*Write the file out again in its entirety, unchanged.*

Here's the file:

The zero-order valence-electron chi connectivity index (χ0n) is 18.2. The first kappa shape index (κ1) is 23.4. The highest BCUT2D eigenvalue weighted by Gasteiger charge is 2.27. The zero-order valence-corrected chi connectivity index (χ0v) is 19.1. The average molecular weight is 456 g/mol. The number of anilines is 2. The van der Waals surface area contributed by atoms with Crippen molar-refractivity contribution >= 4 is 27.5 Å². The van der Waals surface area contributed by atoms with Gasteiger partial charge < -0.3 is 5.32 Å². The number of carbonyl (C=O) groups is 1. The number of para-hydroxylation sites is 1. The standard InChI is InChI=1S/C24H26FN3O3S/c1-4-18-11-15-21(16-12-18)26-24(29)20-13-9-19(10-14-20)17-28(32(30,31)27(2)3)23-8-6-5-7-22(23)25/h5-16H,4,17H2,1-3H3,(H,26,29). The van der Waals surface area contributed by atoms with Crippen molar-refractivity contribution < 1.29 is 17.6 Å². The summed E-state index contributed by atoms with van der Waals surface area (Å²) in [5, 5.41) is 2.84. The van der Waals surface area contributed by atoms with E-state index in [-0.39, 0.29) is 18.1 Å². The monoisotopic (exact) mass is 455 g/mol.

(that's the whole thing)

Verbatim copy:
The zero-order valence-electron chi connectivity index (χ0n) is 18.2. The first kappa shape index (κ1) is 23.4. The highest BCUT2D eigenvalue weighted by Gasteiger charge is 2.27. The zero-order valence-corrected chi connectivity index (χ0v) is 19.1. The average molecular weight is 456 g/mol. The number of anilines is 2. The van der Waals surface area contributed by atoms with Crippen molar-refractivity contribution >= 4 is 27.5 Å². The van der Waals surface area contributed by atoms with Gasteiger partial charge < -0.3 is 5.32 Å². The number of carbonyl (C=O) groups is 1. The number of para-hydroxylation sites is 1. The standard InChI is InChI=1S/C24H26FN3O3S/c1-4-18-11-15-21(16-12-18)26-24(29)20-13-9-19(10-14-20)17-28(32(30,31)27(2)3)23-8-6-5-7-22(23)25/h5-16H,4,17H2,1-3H3,(H,26,29). The van der Waals surface area contributed by atoms with Crippen molar-refractivity contribution < 1.29 is 17.6 Å². The summed E-state index contributed by atoms with van der Waals surface area (Å²) in [5, 5.41) is 2.84. The van der Waals surface area contributed by atoms with E-state index in [-0.39, 0.29) is 18.1 Å². The monoisotopic (exact) mass is 455 g/mol.